Musical Notes

Today’s Post by Mildred Alpern

When I started out with a small point-and-shoot camera a decade ago, I wondered about the images with shallow depths-of -field and interesting effects that other photographers on their websites displayed. Did the camera make a difference? Did the lens? Did processing? Could Ansel Adams, Alfred Stieglitz, and Vivian Maier get an outstanding image with my fixed lens camera? Yes, I believe so. But I also suggest that better tools including lenses make better or, at least, pictures that are more appealing to my artistic tastes.

Recently, three fine musicians played their instruments at my apartment. Here was an occasion to photograph the trio with an array of lenses that I constantly switched, hoping for different effects. Marcus played a guitar and a hands-free harmonica; Paul, a single stick bass drum that he had constructed himself; and Simon, a trumpet. Its golden luster drew my attention as well as its mellow sounds. I focused on trumpet player Simon and his horn with a Lensbaby lens for a dreamy glow, and for sharpness used an Olympus M. Zuiko prime on Marcus while he played both instruments. For the trio, I used a wide-angle Olympus M. Zuiko prime lens.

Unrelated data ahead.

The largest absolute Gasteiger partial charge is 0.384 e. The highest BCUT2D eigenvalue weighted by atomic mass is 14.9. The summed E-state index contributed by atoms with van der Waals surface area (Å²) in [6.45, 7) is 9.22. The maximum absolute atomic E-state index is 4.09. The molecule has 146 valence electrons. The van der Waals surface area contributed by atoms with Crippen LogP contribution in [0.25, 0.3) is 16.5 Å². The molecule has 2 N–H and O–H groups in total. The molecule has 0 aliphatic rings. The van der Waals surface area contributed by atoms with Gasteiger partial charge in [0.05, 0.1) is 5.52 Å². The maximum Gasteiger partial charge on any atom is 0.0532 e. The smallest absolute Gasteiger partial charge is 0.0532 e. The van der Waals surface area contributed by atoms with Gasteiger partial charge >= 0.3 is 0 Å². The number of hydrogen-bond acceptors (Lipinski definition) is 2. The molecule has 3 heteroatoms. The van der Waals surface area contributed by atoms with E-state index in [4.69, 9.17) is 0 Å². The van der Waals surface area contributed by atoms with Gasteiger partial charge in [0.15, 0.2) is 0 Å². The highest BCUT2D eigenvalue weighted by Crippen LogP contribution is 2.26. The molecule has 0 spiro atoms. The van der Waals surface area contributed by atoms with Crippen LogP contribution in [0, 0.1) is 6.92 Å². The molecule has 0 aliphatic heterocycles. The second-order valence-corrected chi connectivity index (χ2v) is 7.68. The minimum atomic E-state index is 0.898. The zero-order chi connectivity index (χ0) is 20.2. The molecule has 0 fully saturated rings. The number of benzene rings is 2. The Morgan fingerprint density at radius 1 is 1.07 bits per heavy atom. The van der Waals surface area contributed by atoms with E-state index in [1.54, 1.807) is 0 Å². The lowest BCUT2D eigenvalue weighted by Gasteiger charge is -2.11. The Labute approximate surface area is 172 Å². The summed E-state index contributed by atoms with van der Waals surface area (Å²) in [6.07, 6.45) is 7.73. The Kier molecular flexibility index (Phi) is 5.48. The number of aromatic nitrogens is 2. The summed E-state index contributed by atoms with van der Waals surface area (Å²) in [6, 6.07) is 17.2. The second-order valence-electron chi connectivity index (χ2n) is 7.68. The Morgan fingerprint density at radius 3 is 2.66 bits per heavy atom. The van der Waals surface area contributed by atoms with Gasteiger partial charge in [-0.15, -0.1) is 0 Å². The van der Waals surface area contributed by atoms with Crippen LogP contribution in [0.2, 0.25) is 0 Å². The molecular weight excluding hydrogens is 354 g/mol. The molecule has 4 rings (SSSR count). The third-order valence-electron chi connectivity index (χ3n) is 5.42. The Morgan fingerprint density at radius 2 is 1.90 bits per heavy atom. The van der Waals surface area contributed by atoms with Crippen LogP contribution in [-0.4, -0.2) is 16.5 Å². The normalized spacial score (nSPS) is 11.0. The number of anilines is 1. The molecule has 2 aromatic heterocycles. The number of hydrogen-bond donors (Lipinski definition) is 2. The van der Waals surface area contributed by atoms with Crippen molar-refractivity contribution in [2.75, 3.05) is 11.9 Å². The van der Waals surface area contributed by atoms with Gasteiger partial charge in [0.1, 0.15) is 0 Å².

I shot the group with the Olympus M. Zuiko 12mm f/2.8 lens with an exposure of 1/15 sec at f/8, -2/3 EV, ISO 800 and converted to b/w in Lightroom; versatile Marcus with the Olympus M. Zuiko 45mm f/1.8 lens with an exposure of 1/320 sec at f/1.8, -1 EV, ISO 800; and Simon with the Lensbaby Velvet 56 f/1.6 in manual focus, no EXIF data.

Yes, lenses make a difference, and it’s fun to see and compare their effects.


Mildred’s books Winter Garden and Seedhead and St. Agnes Public Library Exhibit are available from MagCloud in print or digital form at most affordable prices.